From a compliance perspective, there are required notices for rate adjustments with a corresponding change in payment under Regulation Z, and for initial rate adjustments. While Regulation Z is silent on whether a notification must be sent for the change in the ARM index, be sure that the appropriate rate adjustment notices are sent if the borrower’s rate changes with the change in index. There are no regulations directly impacted by the transition; however, there are a few things to keep in mind.
Managing the Transition
As noted above, regulators will be looking to see how your bank is managing the transition as part of the safety and soundness examination process. If your bank hasn’t yet developed a plan and addressed each management component noted above, you may not get high marks from your regulator. Not having a detailed plan increases risk to your organization, and the regulators will recognize this.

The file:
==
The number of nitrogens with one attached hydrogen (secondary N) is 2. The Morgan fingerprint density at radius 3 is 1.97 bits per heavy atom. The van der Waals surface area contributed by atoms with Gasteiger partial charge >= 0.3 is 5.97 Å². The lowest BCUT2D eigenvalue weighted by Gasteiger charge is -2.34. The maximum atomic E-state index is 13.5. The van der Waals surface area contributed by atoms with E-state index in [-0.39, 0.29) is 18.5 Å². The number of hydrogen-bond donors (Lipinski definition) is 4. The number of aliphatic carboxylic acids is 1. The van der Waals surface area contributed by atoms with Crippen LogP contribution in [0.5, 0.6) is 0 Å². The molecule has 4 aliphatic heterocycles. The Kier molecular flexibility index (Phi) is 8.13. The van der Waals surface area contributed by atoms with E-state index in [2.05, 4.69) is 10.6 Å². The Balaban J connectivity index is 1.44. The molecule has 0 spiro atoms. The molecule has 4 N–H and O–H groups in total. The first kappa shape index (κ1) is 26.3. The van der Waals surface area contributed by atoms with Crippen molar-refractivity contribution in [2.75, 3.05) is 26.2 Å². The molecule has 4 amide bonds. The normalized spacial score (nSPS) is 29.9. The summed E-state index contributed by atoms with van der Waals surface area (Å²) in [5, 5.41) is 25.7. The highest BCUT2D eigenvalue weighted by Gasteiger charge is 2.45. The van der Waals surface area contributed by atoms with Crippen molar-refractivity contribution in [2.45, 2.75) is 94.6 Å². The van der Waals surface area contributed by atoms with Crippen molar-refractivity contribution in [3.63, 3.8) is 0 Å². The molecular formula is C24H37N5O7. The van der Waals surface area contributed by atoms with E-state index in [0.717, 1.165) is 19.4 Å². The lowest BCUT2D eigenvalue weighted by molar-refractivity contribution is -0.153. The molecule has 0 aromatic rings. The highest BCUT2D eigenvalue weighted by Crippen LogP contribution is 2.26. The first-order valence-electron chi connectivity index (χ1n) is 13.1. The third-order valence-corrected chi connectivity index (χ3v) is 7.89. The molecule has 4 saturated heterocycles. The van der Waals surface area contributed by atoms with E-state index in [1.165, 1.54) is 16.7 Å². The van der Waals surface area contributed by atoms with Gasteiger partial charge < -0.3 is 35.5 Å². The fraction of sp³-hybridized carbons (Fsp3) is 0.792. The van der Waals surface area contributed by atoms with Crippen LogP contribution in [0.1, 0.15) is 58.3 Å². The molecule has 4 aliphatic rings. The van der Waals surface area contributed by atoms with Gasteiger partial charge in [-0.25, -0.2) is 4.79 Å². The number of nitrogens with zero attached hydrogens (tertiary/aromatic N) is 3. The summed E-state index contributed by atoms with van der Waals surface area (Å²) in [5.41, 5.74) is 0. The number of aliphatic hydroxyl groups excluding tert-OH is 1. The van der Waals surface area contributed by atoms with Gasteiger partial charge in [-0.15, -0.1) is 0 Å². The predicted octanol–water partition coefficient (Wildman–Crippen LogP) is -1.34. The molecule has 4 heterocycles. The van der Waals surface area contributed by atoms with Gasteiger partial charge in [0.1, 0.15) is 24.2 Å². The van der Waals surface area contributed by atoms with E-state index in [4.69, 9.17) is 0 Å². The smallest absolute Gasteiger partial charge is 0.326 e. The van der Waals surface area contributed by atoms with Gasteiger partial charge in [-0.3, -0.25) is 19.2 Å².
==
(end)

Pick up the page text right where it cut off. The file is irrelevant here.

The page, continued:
If your bank is servicing mortgages for other note holders, you may want to start communicating with the note holders now about the transition, if you haven’t done so already. Work with them to ensure they have chosen a suitable replacement index, and updated the affected consumer products in advance of LIBOR cessation.
If your bank sells mortgage loans on the secondary market, you should tie the bank’s mortgage products to the indices utilized by its investors. Consider using indices, such as SOFR, that are used by more than one investor to limit risk.
Managing Customer Communications
Whether you are acting as a servicer and/or note holder, borrowers will have changes to their payments, and these must be communicated promptly and effectively. Consider communicating with borrowers outside of required notifications. Since we are more than midway through 2022, plan start in the third quarter, communicating in phases until the execution date of June 30, 2023, especially if the number of communications is large.